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Natalia Antonova @NataliaAntonova
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When Russia decided to wage war on Ukraine, it was hard to dodge my colleagues' questions about why I stayed away from the conflict. We all have our reasons for our professional decisions, but "I have post-traumatic stress" felt like a shameful thing to say.
"So you've reported on conflict zones before."
"No, I just had a complicated early childhood."
"And then more complicated things happened in my twenties. And, uh..."
"Oh. Uh."
I like telling stories most of all, but I didn't have good ones to tell about PTSD, only those that would Kill The Vibe™. The one halfway decent story involved moving to the States as a child and throwing a giant fit because the windows in our house were ZOMG NOT BULLETPROOF.
I always thought that was very funny. I must've been around nine at the time, and screaming, actually *screaming* stuff like "U R IDIOTS AND WE ARE ALL GOING TO DIE" at my parents. I was such a little boss. The fact that I was screaming due to major trauma felt secondary.
But as a young professional in the business of telling stories, you hate to be limited by your health. It makes you feel like you're not serious enough or hardworking enough. If you were serious enough, you could fix it, you think. If you were dedicated, this wouldn't happen.
Some people talk about PTSD as though it's not real, or else something that you can only get from being in a combat zone, or else something that silly teenage girls invoke when they discuss being "triggered" in comments sections on blogs. I was that silly teenage girl once, tbh.
I was the silly teenage girl who had physical symptoms of the illness, which I wrote off for years as occurring due to me being sensitive. Like, 'sup, guys, I can't feel my legs anymore and the world is sideways, but it's OK, I'm just sensitive. i'm a drama queen, lol.
I always played up my status as a drama queen as a child/teenager, because deep down inside I knew that what happened to my body wasn't normal, and I was scared of it. I wondered if I had brain cancer. Or a vitamin deficiency. The idea of being called "crazy" terrified me.
Living with PTSD taught me how to be a good show pony. I was great at it as a kid, awesome at it as a battered wife. High-achieving, accomplished, writes, acts, pulls her weight like a mule but never forgets to do her make-up. Giving. Game. Knows how to be funny.
Being a high achiever is never a bad thing. But it is very bad when you clutch your trophies to your chest in order to cover up the gaping hole in it. Whenever I had to break down and actually utter the phrase "chronic post-traumatic stress" it felt like a defeat.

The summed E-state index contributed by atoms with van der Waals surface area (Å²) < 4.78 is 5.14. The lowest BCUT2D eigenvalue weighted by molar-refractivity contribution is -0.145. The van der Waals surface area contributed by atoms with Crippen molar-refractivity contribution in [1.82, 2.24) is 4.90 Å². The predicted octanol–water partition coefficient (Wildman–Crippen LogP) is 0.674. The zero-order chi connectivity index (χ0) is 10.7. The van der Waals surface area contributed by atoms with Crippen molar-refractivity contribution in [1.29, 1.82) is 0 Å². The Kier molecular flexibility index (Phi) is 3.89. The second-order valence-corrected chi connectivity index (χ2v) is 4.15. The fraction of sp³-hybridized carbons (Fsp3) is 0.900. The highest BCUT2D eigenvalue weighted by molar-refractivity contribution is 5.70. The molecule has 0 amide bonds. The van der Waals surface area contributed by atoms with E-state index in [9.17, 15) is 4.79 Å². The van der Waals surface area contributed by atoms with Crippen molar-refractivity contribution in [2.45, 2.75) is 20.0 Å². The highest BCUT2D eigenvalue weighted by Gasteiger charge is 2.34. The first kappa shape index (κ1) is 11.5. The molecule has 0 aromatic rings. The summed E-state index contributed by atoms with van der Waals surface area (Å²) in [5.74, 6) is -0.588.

Even harder to admit that after having made great progress with PTSD, I saw that progress get undone by my years abroad, my time in Russia especially. I had to ask myself if it was worth it. A little voice in my head always said, "No. You got rekt for nothing. You ARE nothing."
When you're in that place where you're going, "I've been here before. This stretch of the road really sucks," it's hard to not feel like an abject failure. I felt disgust with myself, to be honest. Which is why forcing myself to get help again was so essential and important.
I wasn't alone. Friends helped. My colleague @alindguzik, for example, is someone who understand the importance of mental health keenly. I have to tell you that, in general, it's VERY important to have people in your life who will tell you to your face that you should seek help.
I've never been about polite silence — sometimes to my detriment, lol — but when it comes to mental health, polite silence can literally kill. People who say stuff like, "this illness is BS and if you were an adult you'd just pull yourself together and get on with it" are wrong.
When I was young I was told that I should hide my PTSD. Because I'd never get hired, I wouldn't have friends, nobody would ever date me, I would be like a broken piece of furniture, stashed away in the backroom of life. Those possibilities scared me, but they also angered me.
Today I'm especially angry on behalf of people who are scared to seek help precisely because they don't want to seem "broken." Some people I am very close to are in that position today, in 2018. All I can do is watch helplessly from the sidelines. It sucks for everyone involved.
There is no one-size-fits-all solution for dealing with post-traumatic stress, but *dealing* in one way or another is what matters. Getting professional help is important. Bc you don't always have to be a hardass. I know it's easy for me, an actual porg, to say, but still.
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